Posted in missions & evangelism

Looking at life through Congolese glasses

I’ve been in Goma (Democratic Republic of the Congo) teaching a course to 23 students, both pastors and lay persons. What a city this is! They say that 150 non-governmental organizations (charities) have set-up shop in this dusty town that lies in the shadow of active volcanoes. As my driver has shuttled me back-and-forth to class over the bumpy roads, I’ve often wondered how my life would have been different if I was born here instead of the United States.

Though I’ve lived in Africa at various times – cumulatively for 12 years – I don’t pretend to know everything there is to know about this amazing continent. First of all, there is no such thing as “African culture.” Africa is a big place, and sub-Saharan Africa has many cultures.

In Paul Hiebert’s book, Anthropological Insights for Missionaries, he outlines 14 characteristics of a Western missionary’s worldview. These formed the basis for one of my class lectures. Since turn-about is fair play – and effective adult education – I gave my Congolese students a homework assignment. “Imagine” I said “that you were sent as a missionary to Brooklyn, New York. Make a list of five characteristics about Congolese culture where you live that these Americans would need to know about you.

Today, they brought in their responses. I divided them into groups of three or 4 and they chose their best responses. Here are some of them.

Note: Sometimes, the groups used the word “Africans” as a generalization. Just like when I had given Hiebert’s sweeping description of “Western missionaries,” they realized that they , too, were painting with a broad brush, that there are always exceptions for some of the points.

1. Africans love living together in families.

2. If you’re married, people expect you to have children within the first year of your marriage. After that, the family of the couple may ask the pastor to pray for your fertility. Childlessness is almost always considered the wife’s fault, not the husband’s.

3. Solidarity is considered important. Living together and sharing what you have – especially food – is essential. Hospitality toward strangers is encouraged. Funerals are times of showing solidarity with those who are grieving. One might bring a goat to the funeral to contribute so that there will be more food for everyone to eat.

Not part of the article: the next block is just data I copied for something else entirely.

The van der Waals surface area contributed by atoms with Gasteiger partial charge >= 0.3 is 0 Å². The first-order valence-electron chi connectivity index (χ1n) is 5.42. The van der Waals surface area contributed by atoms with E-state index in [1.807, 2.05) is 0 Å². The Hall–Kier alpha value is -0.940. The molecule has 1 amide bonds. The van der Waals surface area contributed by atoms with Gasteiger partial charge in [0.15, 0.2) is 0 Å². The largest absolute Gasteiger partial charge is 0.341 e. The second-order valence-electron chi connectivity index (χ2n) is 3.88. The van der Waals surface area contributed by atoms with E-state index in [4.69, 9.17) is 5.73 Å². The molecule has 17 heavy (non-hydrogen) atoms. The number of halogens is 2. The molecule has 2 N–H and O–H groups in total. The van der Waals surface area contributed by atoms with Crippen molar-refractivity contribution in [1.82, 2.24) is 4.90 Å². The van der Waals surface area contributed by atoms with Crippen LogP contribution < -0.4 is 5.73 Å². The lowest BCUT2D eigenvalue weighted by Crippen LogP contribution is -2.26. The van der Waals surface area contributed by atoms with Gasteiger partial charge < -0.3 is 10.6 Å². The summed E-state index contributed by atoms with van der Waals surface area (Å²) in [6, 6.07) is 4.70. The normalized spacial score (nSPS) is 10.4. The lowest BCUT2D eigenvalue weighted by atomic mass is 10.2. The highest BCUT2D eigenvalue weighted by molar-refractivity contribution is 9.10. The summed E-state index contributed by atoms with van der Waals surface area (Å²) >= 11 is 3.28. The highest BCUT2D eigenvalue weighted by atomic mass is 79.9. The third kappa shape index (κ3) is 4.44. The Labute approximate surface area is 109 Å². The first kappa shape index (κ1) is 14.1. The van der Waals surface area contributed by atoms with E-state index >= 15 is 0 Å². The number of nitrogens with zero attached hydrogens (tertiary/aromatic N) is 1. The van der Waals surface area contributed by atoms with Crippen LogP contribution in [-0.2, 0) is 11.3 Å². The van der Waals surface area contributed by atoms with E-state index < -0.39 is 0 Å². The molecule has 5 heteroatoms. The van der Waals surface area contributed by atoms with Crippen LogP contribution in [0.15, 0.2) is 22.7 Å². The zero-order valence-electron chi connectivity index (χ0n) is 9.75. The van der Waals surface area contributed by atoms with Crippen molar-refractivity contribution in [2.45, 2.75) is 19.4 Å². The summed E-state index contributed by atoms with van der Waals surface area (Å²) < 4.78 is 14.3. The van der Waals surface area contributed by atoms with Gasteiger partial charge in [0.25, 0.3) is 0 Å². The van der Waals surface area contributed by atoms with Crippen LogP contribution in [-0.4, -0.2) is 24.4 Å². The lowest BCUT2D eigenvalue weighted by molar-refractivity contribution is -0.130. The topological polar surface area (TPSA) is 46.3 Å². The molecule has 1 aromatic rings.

4. A person who keeps to himself or herself may be accused of practicing witchcraft.

5. Africans love to sing and dance.

6. The Congolese consider what comes from the outside as better than what is homegrown. This can apply to missionaries and how they do things in church. If a missionary models a certain way of preaching or celebrating communion, it will likely be copied. It also applies to everyday items like rice. Rice coming from Tanzania or even Pakistan is preferred over rice grown locally.

7. Several noted the discrimination that exists against women and youth. “Neither have a word to say,” one noted, meaning that their opinions are rarely considered by older men when making decisions.

8. Age is respected. A local proverb admonishes: “If you get a new casserole, that doesn’t mean you throw the old one away.”

9. Africans solve problems through mediation. A serious problem is handled by a messenger who explains the situation to the other party, seeking resolution. (After this part of the lesson, a student came to me and explained why another student had been late. I had criticized the student’s lateness in front of the class. Rather than directly explaining the reason for his tardiness, he chose to explain that to someone else who then interceded with me).

10. The negative side of solidarity (said one group) is that it can encourage laziness. It’s too easy to become dependent upon someone else.

11. When a politician succeeds and becomes rich, many believe he has used witchcraft to seek the blessing of a benevolent spirit. Likewise, when terrible things happen, people typically think it’s the result of a curse sent one’s way by another.

There have been times when I’ve felt culture shock when living in various African nations. However, as time goes on, I find myself appreciating the good points of the African way of living. While work is important, it must take second place compared to relationships. There is always time to shake hands (often more than once), to ask about one’s family, to laugh together. People don’t have much, but they have each other. That’s a richness of its own.


Photo credit: Compassion Congo


Greg is interested in many topics, including theology, philosophy, and science.

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